Well, in days gone by we'd have had green or gold boards. To be perfectly honest though, unless you're going to have a side window, you're not likely to care about the PCB colour. I'm far more interested in features and performance than the aesthetics, personally.
 
[citation][nom]buzznut[/nom]And I would penalize Asrock for the brown PCB. Its an otherwise nice looking board, but this is a trend I don't care for.[/citation]

I thought that the brown PCB meshed decently with the black and grey color scheme utilized by most of the rest of the board. Hey, at least it doesn't look like those ugly low end FoxConn boards :lol:
 

bentonsl_2010

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[citation][nom]Crashman[/nom]Why don't you point to where you see that?[/citation]

Here is a relevant quote from a randomly-googled article:

Longtime Elder Scrolls fans hoping Skryim would take full advantage of the PC's strengths: unfortunately we have to disappoint you. Game director Todd Howard says besides higher quality textures and bigger resolutions, it "looks the same" as on consoles, and it's "mostly a DirectX 9 game in terms of how the shaders work."

He does note DirectX 11 support is a possibility down the line, however: "When it comes to DirectX 11 there are things they get us for free, like performance gains. You’re going to get performance gains out of it versus an older version. But the specifics DX11 does, like tessellation and all that kinda stuff, we aren’t taking advantage of that right now. That doesn’t mean we won’t in the future. We aren’t right now because we want to author it so it looks great.”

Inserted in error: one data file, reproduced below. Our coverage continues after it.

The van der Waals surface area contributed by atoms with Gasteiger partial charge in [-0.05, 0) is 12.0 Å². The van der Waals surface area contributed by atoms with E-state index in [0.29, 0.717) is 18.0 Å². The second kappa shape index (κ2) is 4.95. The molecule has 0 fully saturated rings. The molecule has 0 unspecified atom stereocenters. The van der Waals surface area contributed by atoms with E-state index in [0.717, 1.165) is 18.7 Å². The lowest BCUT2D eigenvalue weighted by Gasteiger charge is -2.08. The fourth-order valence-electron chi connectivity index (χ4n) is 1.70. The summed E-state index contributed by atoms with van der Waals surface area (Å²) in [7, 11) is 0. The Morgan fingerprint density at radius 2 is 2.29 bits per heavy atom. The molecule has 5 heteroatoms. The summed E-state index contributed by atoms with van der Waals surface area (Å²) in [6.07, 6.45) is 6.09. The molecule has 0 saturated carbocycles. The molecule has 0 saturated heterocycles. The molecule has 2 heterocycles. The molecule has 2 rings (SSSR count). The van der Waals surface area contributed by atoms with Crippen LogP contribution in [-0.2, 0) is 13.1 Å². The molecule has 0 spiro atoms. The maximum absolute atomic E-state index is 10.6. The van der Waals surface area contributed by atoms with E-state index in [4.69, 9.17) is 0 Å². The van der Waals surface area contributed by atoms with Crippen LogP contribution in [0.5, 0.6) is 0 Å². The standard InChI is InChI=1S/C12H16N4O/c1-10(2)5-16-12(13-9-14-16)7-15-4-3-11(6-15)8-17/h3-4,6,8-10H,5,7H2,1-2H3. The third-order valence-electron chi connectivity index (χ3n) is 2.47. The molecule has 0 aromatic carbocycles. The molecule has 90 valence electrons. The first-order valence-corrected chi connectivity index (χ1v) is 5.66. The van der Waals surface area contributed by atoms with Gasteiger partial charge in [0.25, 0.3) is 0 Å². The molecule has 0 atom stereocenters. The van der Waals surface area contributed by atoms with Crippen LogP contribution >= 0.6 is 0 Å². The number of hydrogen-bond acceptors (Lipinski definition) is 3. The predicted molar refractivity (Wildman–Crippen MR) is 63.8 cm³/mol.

On the bright side, the new engine means Skyrim looks quite lovely as is, just nothing mind-blowing, which it could be. No doubt the modding community will improve the situation before long, though.
 
[citation][nom]Bentonsl_2010[/nom]Here is a relevant quote from a randomly-googled article:Longtime Elder Scrolls fans hoping Skryim would take full advantage of the PC's strengths: unfortunately we have to disappoint you. Game director Todd Howard says besides higher quality textures and bigger resolutions, it "looks the same" as on consoles, and it's "mostly a DirectX 9 game in terms of how the shaders work."He does note DirectX 11 support is a possibility down the line, however: "When it comes to DirectX 11 there are things they get us for free, like performance gains. You’re going to get performance gains out of it versus an older version. But the specifics DX11 does, like tessellation and all that kinda stuff, we aren’t taking advantage of that right now. That doesn’t mean we won’t in the future. We aren’t right now because we want to author it so it looks great.”On the bright side, the new engine means Skyrim looks quite lovely as is, just nothing mind-blowing, which it could be. No doubt the modding community will improve the situation before long, though.[/citation]

He wasn't asking for proof of what DX is utilized by Skyrim, he was asking where in the article was it claimed that Skyrim used DX11.
 

Onus

Titan
Moderator
That 16C over ambient on the ASRock board is a little worrisome. That looks like the only real outlier in all the measurements. Was that at stock clocks, or with the OC?
As far as performance goes, there doesn't appear to be any difference worth noting (which I'd expect).
 

Crashman

Polypheme
Former Staff
[citation][nom]Onus[/nom]That 16C over ambient on the ASRock board is a little worrisome. That looks like the only real outlier in all the measurements. Was that at stock clocks, or with the OC?As far as performance goes, there doesn't appear to be any difference worth noting (which I'd expect).[/citation]Stock clocks. I think you'll be OK so long as your room isn't over...60C? No computing in saunas?